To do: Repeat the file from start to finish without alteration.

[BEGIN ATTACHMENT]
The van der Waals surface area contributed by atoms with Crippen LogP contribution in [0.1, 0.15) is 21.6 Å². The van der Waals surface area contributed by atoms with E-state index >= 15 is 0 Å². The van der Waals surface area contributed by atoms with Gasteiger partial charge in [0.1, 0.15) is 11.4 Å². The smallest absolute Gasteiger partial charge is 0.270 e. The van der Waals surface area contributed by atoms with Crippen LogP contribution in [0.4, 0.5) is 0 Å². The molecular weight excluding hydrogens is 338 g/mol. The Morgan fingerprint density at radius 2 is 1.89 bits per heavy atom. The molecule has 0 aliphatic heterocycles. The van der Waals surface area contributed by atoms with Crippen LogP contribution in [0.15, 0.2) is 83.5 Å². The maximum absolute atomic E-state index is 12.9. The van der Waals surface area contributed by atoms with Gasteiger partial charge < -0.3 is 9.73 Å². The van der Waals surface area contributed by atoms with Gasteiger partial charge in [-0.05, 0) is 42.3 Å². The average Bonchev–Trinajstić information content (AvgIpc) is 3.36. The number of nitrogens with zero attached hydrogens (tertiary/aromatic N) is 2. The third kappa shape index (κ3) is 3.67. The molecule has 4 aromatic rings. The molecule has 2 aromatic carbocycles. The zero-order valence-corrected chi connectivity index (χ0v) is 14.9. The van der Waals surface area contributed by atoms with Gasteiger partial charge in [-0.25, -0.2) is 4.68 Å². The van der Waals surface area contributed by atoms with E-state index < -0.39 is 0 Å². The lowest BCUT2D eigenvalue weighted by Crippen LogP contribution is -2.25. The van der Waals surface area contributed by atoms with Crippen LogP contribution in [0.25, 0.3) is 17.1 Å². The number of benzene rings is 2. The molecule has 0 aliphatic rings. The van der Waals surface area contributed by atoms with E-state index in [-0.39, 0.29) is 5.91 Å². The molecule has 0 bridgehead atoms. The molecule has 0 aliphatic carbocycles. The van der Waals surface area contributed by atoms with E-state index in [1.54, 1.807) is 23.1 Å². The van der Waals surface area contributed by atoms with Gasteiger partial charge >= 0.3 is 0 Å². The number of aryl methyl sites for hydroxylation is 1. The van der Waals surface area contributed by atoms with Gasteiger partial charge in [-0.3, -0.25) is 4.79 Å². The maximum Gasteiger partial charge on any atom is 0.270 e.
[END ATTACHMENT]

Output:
The van der Waals surface area contributed by atoms with Crippen LogP contribution in [0.1, 0.15) is 21.6 Å². The van der Waals surface area contributed by atoms with E-state index >= 15 is 0 Å². The van der Waals surface area contributed by atoms with Gasteiger partial charge in [0.1, 0.15) is 11.4 Å². The smallest absolute Gasteiger partial charge is 0.270 e. The van der Waals surface area contributed by atoms with Crippen LogP contribution in [0.4, 0.5) is 0 Å². The molecular weight excluding hydrogens is 338 g/mol. The Morgan fingerprint density at radius 2 is 1.89 bits per heavy atom. The molecule has 0 aliphatic heterocycles. The van der Waals surface area contributed by atoms with Crippen LogP contribution in [0.15, 0.2) is 83.5 Å². The maximum absolute atomic E-state index is 12.9. The van der Waals surface area contributed by atoms with Gasteiger partial charge < -0.3 is 9.73 Å². The van der Waals surface area contributed by atoms with Gasteiger partial charge in [-0.05, 0) is 42.3 Å². The average Bonchev–Trinajstić information content (AvgIpc) is 3.36. The number of nitrogens with zero attached hydrogens (tertiary/aromatic N) is 2. The third kappa shape index (κ3) is 3.67. The molecule has 4 aromatic rings. The molecule has 2 aromatic carbocycles. The zero-order valence-corrected chi connectivity index (χ0v) is 14.9. The van der Waals surface area contributed by atoms with Gasteiger partial charge in [-0.25, -0.2) is 4.68 Å². The van der Waals surface area contributed by atoms with E-state index < -0.39 is 0 Å². The lowest BCUT2D eigenvalue weighted by Crippen LogP contribution is -2.25. The van der Waals surface area contributed by atoms with Crippen LogP contribution in [0.25, 0.3) is 17.1 Å². The number of benzene rings is 2. The molecule has 0 aliphatic rings. The van der Waals surface area contributed by atoms with E-state index in [-0.39, 0.29) is 5.91 Å². The molecule has 0 bridgehead atoms. The molecule has 0 aliphatic carbocycles. The van der Waals surface area contributed by atoms with E-state index in [1.54, 1.807) is 23.1 Å². The van der Waals surface area contributed by atoms with Gasteiger partial charge >= 0.3 is 0 Å². The number of aryl methyl sites for hydroxylation is 1. The van der Waals surface area contributed by atoms with Gasteiger partial charge in [-0.3, -0.25) is 4.79 Å². The maximum Gasteiger partial charge on any atom is 0.270 e.